Every summer, Didumoni would arrive from Muzaffarpur. To spend time with her grand daughter – the 12-year-old Khukumoni. The young Khuku studied in an elite boarding school in the hills and would come home for her summer vacations from May to June every year.
Didumoni would bring jhola-fuls of Shahi Litchi, Langra Aam, ripe Kanthal, dark, plump Jaam, sackfuls of rice and dal and gawa ghee and other seasonal homegrown fruits and vegetables for Khuku and her parents, Didumoni’s daughter and son-in-law.
Dadu always stayed back to take care of his barristery work. He would however send his old navy blue Aston Martin with red leather seats and his young wife of 58, the two most precious things of his life on a road journey with his most trusted Dhanushdhari Singh to Patna.
In June, Patna would be hot. A strong, hot, arid wind would blow all day making it impossible for humans and animals to be out when the sun was shining. The brave ones who ventured out would have their faces covered with a gamcha drenched in water. Others stayed indoors enjoying the cool breeze of their khus and mogra-scented air coolers. And some others spent their afternoon in the kitchen! Just like Didumoni.
Even in the scorching heat of 40 degrees, Didumoni and the young help of the house – Beenapani spent hours in the large kitchen making goodies for the family. Didumoni knew her time at her daughter’s home was limited to the one-month she spent with them every summer. She wanted to make the most of it. She wanted to make all of what she had learnt from her Mother and Thakuma.
When Didumoni came to Patna, gas stove cooking would stop. The clay unoon would flare up, and Beenapani would fan it with all her vigor with the haathpakha to make the embers go leaping like an untamed adolescent.
One late afternoon, Didumoni and Beenapani were busy slowly cooking the creamy milk to make kheer. It was a cooler day today and they kept the windows of the kitchen and bhandar ghar open for some ventilation.
Lucy, the family dog, whose pedigree no one knew or talked about lay on her back outside the kitchen. Her legs looking up as if asking the heavens to shower her with Didu’s kheer!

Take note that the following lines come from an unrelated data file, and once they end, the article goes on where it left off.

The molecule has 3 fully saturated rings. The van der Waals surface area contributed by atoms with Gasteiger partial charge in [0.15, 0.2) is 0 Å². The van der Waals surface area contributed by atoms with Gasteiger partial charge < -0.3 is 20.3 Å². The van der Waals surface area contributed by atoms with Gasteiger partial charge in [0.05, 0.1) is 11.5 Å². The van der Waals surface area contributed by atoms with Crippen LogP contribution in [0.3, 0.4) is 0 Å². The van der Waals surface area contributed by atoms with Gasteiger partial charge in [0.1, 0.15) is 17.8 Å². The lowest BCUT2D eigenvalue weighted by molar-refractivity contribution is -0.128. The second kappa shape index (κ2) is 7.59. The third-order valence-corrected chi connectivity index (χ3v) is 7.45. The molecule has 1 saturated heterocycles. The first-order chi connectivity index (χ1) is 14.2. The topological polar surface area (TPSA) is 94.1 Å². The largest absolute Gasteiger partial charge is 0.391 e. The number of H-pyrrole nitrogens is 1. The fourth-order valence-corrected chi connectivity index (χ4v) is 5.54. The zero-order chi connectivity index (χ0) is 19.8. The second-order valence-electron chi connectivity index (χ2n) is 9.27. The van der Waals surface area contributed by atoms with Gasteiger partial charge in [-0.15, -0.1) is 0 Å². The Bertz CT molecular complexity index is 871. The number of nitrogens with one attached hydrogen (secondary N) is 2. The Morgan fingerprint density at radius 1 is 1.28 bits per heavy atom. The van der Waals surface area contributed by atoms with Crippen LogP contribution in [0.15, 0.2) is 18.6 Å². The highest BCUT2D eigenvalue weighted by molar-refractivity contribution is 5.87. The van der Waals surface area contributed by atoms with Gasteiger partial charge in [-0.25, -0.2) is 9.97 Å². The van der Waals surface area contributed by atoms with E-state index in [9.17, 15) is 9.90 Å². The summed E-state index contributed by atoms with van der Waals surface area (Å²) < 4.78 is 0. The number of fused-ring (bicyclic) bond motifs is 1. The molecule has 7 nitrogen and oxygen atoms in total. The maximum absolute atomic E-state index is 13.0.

Beenapani was meticulously following Didu’s instructions and gently rolling the oranges between her palms to loosen the segments inside. Then, with deft fingers, she peeled each fruit to expose the juicy, delicious wedges. She was further instructed to remove the thin, white membranes off each wedge of orange and gently keep each piece of flesh in a bowl.
That, Didu said would complete the kamala kheer she was making for Khukumoni.
Just when Didu was finishing up ladling her kheer in a rekabi to go into the fridge, she heard a gentle yet sprightly whistling sound. Someone was standing by the bhandar ghor window and whistling!
The whistling sound was soon followed by a very familiar sound. A slight hiss made when someone disposes their liquid on a wall! Someone was relieving himself by the window!
This got Didu furious. She plucked the jug full of water from the floor and splashed it from the kitchen window, aiming towards the whistling visitor.
Clearly, the intruder was taken by surprise and let a startled squeal, which got drowned by Lucy’s full throated barking.
Meanwhile, Beenapani who did not want to be left out, stretched her arms out of the bhandar window and threw some orange peels and seeds at the hapless human with the gamcha around his neck who had succumbed to a full bladder.
Didu muttered a couple of chaste syntactic beep words in Bengali and cursed the dhuti-wala man who was taking a leak by their window.
Beenapani thought this would teach the man a lesson and continued to praise Didu and tell her how clever she was to splash him with water.
Just then the sharp bell of the door at the entrance of the garden rang. Beenapani and Lucy sprang in action and went running to the door.
There was Masterji, Khukumoni’s Hindi tuition teacher walking in with his rickety bicycle, his wet gamcha lying limp on the handlebars of his rickety Atlas cycle. His head heavy and chin drooping. His limp, wet tiki lay curled on the crown of his bald head.
Beenapani realized who the intruder by the window was and quietly tip-toed away to Didu. She whispered her great discovery with bouts of giggle in Didu’s ears. Didu was nodding her head and suppressing a laugh all at the same time.
Didu bit her tongue and winked at Lucy. Lucy let out a boisterous, long yawn and returned to doing what she did best - sleep.
Later, Didu asked Beenapani to take a bowl of chilled Kheer Kamala to the study for the Hindi teacher Masterji. That should work as a peace offering. After all, teachers are incarnations of Gods. A bowl of cold thickened and flavored milk and fresh, juicy oranges should re-ignite a damp ego and get that floppy tiki spring back up with pride.
Ingredients for Kheer Kamala are:
1 liter half and half
2-3 oranges, peeled and each section cleaned off the white membranes/threads, and opened up to expose the edible flesh
5-6 drops of orange essence
1 heaped tablespoon of zest of orange
Sugar to taste
Slow cook the half and half till it reduces to a thick, creamy consistency. It usually takes about an hour of cooking on very low heat and stirring continuously to get to the kheer consistency.
Midway of the cooking process, add the zest of orange and the orange essence. Keep stirring continuously and scrape any thickened milk and cream from the bottom of the pan. Turn the heat off and stir in sugar to taste. Let the kheer cool off. Chill for a few hours.
Gently fold in the sweet, juicy pieces of orange into the chilled kheer and serve. Your Kheer Kamala is that simple. But you’d agree, most precious things are simple. Just like our own grandmothers.